Pondering Wang’s — and the Yanks’ — futureBy
A couple of hours before the Yanks and Orioles squared off last night, the Yankees announced a setback for Chien-Ming Wang. Their erstwhile ace, on the DL since July 4 with a strained right shoulder, had experienced some bicep pain during a throwing session, and the Yanks no longer sound certain they will get any contribution from Wang this season.
“It’s not exactly the news that I wanted,” Joe Girardi said to reporters. “We were hoping two weeks’ rest would be enough for him to get on a throwing program. Does it mean he won’t pitch this year? No, I’m not saying that. But obviously, it’s not going to be as soon as we thought.”
During the pre-game news conference, Girardi hinted that Wang’s rotator cuff may be suffering as part of this amorphous shoulder strain. “I think anytime you’re dealing with cuff issues or shoulder tendinitis or whatever you want to describe it as, there is concern,” Girardi said. “Whatever he is able to do, we would love to have. But I think anytime someone is injured and you’re not sure when they’re exactly going to be back, you can’t count on them.”
For the Yankees, these apparent injuries justify what had been a controversial off-season tactic. For the last few seasons, the Yankees have opted not to sign Wang to a long-term contract. Rather, they have gone year-to-year with the arbitration-eligible pitcher. They did so because Wang’s peripherals did not necessarily predict future success and because the pitcher, as we’ve seen, is volatile. If Wang is out for the rest of the year, he will have gone 1-6 with a 9.34 ERA over just 42 innings since June 15, 2008.
Meanwhile, the Yanks have some other pitching questions to resolve. In writing about Wang today in The Times, Tyler Kepner explores how the Yanks’ rotation depth is suffering with Wang out:
Wang had pitched decently in his last few starts, and Girardi acknowledged that the latest setback was another reason to be concerned about rotation depth. After Mitre, the Yankees’ next option in the minors is Kei Igawa, who has repeatedly failed in the majors.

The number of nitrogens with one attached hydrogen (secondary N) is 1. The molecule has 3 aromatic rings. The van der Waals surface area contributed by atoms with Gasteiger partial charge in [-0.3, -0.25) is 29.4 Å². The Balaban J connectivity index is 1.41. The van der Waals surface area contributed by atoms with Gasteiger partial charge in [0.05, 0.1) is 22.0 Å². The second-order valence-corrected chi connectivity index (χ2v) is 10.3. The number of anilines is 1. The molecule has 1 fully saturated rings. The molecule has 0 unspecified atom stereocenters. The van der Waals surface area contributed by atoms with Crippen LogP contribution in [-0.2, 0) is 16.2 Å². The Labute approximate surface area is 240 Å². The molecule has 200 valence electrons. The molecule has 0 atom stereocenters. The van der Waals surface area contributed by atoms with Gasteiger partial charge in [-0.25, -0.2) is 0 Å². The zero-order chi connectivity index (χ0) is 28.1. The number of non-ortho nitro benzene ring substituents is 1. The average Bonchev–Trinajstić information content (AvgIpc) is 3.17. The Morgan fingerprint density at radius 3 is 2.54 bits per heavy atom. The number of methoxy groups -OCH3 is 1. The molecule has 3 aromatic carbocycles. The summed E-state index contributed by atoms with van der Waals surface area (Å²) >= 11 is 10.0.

Relievers Phil Hughes and Alfredo Aceves are natural starters, but Hughes has become so entrenched in short relief that Girardi said he could throw no more than 40 pitches now. Adding 15 pitches an outing, it would take Hughes four appearances before he could throw 100 pitches.
That is not an easy or appealing option, especially because Hughes has been invaluable in the bullpen. Entering Monday, he had a streak of 19 scoreless innings, the longest by a Yankee since Mariano Rivera’s 23-inning streak in 2005, according to the Elias Sports Bureau.
It’s far too early to write off Sergio Mitre. He hasn’t even thrown a pitch as a member of the New York Yankees, but my expectations aren’t high. Beyond Mitre, Kepner’s mention of Igawa is enough to make me want to curl up in a corner in the fetal position.
The answer though is staring the Yanks in the face. Sure, Phil Hughes’ 19 scoreless innings of the pen is an impressive number, but good pitchers make for great relievers. If the Yanks truly expect nothing from Chien-Ming Wang right now, the team would be far better off moving Hughes into the rotation. He may be on a pitch count, but it’s easy to stretch him.
First, the Yanks can have him duplicate what he did on Friday. That evening, he threw 40 pitches out of the pen. The Yanks could then have him make a 65-pitch start as they were willing to do with Alfredo Aceves prior to the All Star break. The 80-pitch outing leaves the bullpen in limbo, but with Brett Tomko still on the active roster and Mark Melancon ready to hop on the Scranton shuttle, the Yankees have some flexibility. That would do it.
As for the late-inning relief efforts, the Yankees still have Phil Coke and Alfredo Aceves ready, willing, and able to get the job done. It’s very tempting to keep Hughes in the late innings as a band-aid, but the Yankees need starters. Maybe Sergio Mitre can cut it, but Phil Hughes is the future while Mitre is a place-holder for Wang.
If Wang is out, if the Yanks are truly short in the rotation, it’s time to stretch out Hughes. He has the experience and the confidence. Now, all he needs is the work and the innings.